Eq. 1 outlines the posterior predictive distribution of the inputs and it highlights how the model has to learn over the entire distribution of values instead of point estimates when gathering the weights of the network. Eq. 1 is not analytically tractable and hence, the cost function that we use to train the Bayesian Neural Network has to learn over the variational distribution $q (\textbf{w} | \theta)$ of the parameters. This problem is solved using KL divergence shown in Eq. 2 where the divergence of the true posterior distribution $p(\textbf{w} | D )$ and the variational distribution $q (\textbf{w} | \theta)$ is measured and the cost is calculated for every iteration.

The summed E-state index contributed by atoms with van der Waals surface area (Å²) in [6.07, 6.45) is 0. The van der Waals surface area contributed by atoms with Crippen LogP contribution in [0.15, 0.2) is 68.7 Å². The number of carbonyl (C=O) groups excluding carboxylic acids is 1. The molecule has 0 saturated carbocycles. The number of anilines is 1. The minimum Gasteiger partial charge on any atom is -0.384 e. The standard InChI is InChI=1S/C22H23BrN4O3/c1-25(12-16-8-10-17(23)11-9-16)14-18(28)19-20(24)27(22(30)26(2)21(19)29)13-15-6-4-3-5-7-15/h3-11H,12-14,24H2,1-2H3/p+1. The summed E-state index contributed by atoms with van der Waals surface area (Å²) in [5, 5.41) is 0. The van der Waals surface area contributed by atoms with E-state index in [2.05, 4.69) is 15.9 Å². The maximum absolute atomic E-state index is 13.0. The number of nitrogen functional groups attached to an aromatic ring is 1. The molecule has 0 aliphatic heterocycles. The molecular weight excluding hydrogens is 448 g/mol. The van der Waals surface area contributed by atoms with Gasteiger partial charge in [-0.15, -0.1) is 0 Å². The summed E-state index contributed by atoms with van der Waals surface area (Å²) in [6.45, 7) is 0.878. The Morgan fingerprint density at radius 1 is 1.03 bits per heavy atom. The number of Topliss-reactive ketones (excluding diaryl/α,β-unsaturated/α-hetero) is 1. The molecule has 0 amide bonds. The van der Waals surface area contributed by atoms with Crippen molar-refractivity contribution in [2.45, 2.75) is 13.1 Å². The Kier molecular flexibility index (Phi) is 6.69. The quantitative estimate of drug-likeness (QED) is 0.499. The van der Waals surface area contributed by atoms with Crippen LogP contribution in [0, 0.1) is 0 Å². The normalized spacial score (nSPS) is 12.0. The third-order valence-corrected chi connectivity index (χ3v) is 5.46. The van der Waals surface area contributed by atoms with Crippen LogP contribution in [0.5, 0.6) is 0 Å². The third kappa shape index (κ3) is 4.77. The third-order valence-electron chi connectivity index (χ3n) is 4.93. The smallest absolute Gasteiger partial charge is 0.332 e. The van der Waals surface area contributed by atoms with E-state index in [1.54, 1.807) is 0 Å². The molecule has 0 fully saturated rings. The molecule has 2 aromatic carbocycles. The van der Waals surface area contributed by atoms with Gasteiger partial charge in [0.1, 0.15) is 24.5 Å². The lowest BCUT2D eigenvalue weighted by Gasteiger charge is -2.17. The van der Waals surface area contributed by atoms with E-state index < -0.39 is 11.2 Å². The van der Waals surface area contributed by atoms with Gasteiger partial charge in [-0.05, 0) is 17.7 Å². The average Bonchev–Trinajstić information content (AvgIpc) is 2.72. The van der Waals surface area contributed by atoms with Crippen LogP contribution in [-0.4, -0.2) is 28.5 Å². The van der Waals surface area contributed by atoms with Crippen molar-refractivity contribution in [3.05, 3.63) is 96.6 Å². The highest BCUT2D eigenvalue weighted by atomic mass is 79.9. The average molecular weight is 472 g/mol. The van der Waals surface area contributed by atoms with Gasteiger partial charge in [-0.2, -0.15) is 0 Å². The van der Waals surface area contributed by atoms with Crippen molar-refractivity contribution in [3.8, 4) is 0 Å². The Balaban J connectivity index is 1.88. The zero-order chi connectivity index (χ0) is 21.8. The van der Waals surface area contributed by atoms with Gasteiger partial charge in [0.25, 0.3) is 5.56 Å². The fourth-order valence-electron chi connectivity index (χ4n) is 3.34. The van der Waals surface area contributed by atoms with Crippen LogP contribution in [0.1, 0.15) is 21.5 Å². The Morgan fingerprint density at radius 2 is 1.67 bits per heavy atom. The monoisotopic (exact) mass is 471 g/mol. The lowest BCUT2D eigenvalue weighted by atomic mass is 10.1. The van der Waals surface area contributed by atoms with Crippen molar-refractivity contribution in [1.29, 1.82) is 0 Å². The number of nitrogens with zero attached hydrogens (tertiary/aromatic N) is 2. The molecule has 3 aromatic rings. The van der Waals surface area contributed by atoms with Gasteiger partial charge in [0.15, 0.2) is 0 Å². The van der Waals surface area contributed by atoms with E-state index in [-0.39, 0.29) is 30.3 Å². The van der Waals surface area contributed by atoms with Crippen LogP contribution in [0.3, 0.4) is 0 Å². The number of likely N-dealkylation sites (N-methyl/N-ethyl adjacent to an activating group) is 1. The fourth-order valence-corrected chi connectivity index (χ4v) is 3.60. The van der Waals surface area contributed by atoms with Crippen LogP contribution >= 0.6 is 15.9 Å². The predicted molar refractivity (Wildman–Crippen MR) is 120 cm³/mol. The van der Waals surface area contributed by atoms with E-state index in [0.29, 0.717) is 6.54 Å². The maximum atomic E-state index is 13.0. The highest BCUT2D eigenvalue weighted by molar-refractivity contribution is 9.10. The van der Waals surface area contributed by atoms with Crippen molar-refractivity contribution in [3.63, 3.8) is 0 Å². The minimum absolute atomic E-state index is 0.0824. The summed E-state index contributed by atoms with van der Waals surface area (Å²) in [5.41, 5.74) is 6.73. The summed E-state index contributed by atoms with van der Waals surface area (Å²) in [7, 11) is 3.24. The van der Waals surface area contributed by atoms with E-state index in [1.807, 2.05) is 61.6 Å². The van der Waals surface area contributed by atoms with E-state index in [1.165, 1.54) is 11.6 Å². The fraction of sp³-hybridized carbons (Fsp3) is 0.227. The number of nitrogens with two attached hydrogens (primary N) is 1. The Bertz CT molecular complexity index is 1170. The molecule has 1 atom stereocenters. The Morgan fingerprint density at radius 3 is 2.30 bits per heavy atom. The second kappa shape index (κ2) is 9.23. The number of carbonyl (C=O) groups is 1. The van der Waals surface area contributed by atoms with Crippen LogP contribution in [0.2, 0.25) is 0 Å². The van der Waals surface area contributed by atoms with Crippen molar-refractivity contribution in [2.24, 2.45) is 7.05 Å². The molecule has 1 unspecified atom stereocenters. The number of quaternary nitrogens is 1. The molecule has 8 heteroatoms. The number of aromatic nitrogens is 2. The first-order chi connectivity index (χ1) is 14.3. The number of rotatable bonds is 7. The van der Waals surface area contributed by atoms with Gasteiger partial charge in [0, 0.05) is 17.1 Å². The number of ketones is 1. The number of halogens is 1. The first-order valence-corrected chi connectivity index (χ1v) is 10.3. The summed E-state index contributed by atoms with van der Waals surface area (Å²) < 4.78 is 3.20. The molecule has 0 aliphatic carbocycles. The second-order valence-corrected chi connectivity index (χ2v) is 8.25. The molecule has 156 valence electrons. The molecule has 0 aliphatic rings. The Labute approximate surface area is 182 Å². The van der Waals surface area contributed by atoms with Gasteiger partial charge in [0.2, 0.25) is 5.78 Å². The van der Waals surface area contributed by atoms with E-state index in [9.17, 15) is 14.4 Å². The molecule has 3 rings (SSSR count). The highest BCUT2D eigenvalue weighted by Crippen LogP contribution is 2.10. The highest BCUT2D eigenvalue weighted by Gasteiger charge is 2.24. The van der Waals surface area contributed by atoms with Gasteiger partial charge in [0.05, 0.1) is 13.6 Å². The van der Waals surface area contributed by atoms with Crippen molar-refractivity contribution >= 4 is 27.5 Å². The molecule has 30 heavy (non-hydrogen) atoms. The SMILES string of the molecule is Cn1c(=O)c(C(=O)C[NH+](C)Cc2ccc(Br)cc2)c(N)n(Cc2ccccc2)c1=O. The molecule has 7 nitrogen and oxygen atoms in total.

When we expand the KL terms in Eq. 2, we observe the equation split into three parts, and the Expectation of the first two just capture the divergence between the distributions and the last term captures the negative log-likelihood of the predictions. Eq. 4 simplifies the expression in Eq. 3 to approximate the cost of the predictions.

Takeaways ?

The efficacy of these models translates into a multitude of beneficial factors. Firstly, having uncertainty in sectors like Finance, Healthcare would allow people